Exemption Request Information

While an exemption request may not be the most expeditious way to meet the requirements of this rule, the regulation for Protection of Human Subjects, 28 CFR Part 46 §46.101(b)(1)-(6), defines categories of research involving human subjects that are exempt from its provisions. It is important to note that these exemptions do not apply to studies involving prisoners, fetuses, pregnant women, or human in vitro fertilization. The exemption in section 46.101(b)(2) does not apply to children except for research involving observation of public behavior when the investigator does not participate in the study.

Certain research studies sponsored by NIJ may fall within the scope of these exemptions because of the statutory protection for the confidentiality of data collected for research or statistical purposes granted to OJP/NIJ under the authority of the Omnibus Crime Control and Safe Streets Act of 1968 (as amended). The exemptions are as follows:

28 CFR §46.101(b). Unless otherwise required by department or agency heads, research activities in which the only involvement of human subjects will be in one or more of the following categories are exempt from this policy:

  1. Research conducted in established or commonly accepted educational settings, involving normal educational practices, such as:
    1. Research on regular and special education instructional strategies, or
    2. Research on the effectiveness of or the comparison among instructional techniques, curricula, or classroom management methods.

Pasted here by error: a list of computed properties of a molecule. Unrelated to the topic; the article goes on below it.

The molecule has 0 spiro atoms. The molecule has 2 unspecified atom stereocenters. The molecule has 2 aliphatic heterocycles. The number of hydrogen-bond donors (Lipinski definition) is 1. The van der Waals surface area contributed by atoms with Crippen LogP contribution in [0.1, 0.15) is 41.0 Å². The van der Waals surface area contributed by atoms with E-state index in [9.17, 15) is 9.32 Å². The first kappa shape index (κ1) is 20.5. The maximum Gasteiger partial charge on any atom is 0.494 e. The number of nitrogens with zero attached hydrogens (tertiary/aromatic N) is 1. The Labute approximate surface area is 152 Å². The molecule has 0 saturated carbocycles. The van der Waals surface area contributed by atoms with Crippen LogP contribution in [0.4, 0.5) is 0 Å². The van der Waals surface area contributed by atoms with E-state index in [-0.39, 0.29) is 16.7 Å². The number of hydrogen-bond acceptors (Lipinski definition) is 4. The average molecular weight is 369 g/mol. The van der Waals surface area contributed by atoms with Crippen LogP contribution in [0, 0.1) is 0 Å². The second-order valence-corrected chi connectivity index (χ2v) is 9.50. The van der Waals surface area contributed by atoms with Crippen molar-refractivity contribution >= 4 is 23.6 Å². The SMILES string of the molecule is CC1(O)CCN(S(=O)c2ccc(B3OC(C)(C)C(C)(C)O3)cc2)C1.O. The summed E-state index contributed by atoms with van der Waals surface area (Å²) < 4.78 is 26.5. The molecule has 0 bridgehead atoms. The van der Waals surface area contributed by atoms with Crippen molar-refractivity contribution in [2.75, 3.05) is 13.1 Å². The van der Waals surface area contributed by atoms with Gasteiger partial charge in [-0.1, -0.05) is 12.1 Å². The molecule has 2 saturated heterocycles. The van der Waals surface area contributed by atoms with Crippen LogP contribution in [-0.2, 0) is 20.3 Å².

2. Research involving the use of educational tests (cognitive, diagnostic, aptitude, achievement), survey procedures, interview procedures, or observation of public behavior, unless:
    1. Information obtained is recorded in such a manner that human subjects can be identified, directly or through identifiers linked to the subjects; and
    2. Any disclosure of the human subjects' responses outside the research could reasonably place the subjects at risk of criminal or civil liability or be damaging to the subjects' financial standing, employability, or reputation.
  3. Research involving the use of educational tests (cognitive, diagnostic, aptitude, achievement), survey procedures, interview procedures, or observation of public behavior that is not exempt under paragraph (b)(2) of this section, if:
    1. The human subjects are elected or appointed public officials or candidates for public office; or
    2. Federal statute(s) require(s) without exception that the confidentiality of the personally identifiable information will be maintained throughout the research and thereafter.
  4. Research involving the collection or study of existing data, documents, records, pathological specimens, or diagnostic specimens, if these sources are publicly available or if the information is recorded by the investigator in such a manner that subjects cannot be identified, directly or through identifiers linked to the subjects.
  5. Research and demonstration projects which are conducted by or subject to the approval of department or agency heads, and which are designed to study, evaluate, or otherwise examine:
    1. Public benefit or service programs;
    2. Procedures for obtaining benefits or services under those programs;
    3. Possible changes in or alternatives to those programs or procedures; or
    4. Possible changes in methods or levels of payment for benefits or services under those programs.
  6. Taste and food quality evaluation and consumer acceptance studies, if:
    1. Wholesome foods without additives are consumed; or
    2. A food is consumed that contains a food ingredient at or below the level and for a use found to be safe, or agricultural chemical or environmental contaminant at or below the level found to be safe, by the Food and Drug Administration or approved by the Environmental Protection Agency or the Food Safety and Inspection Service of the U.S. Department of Agriculture.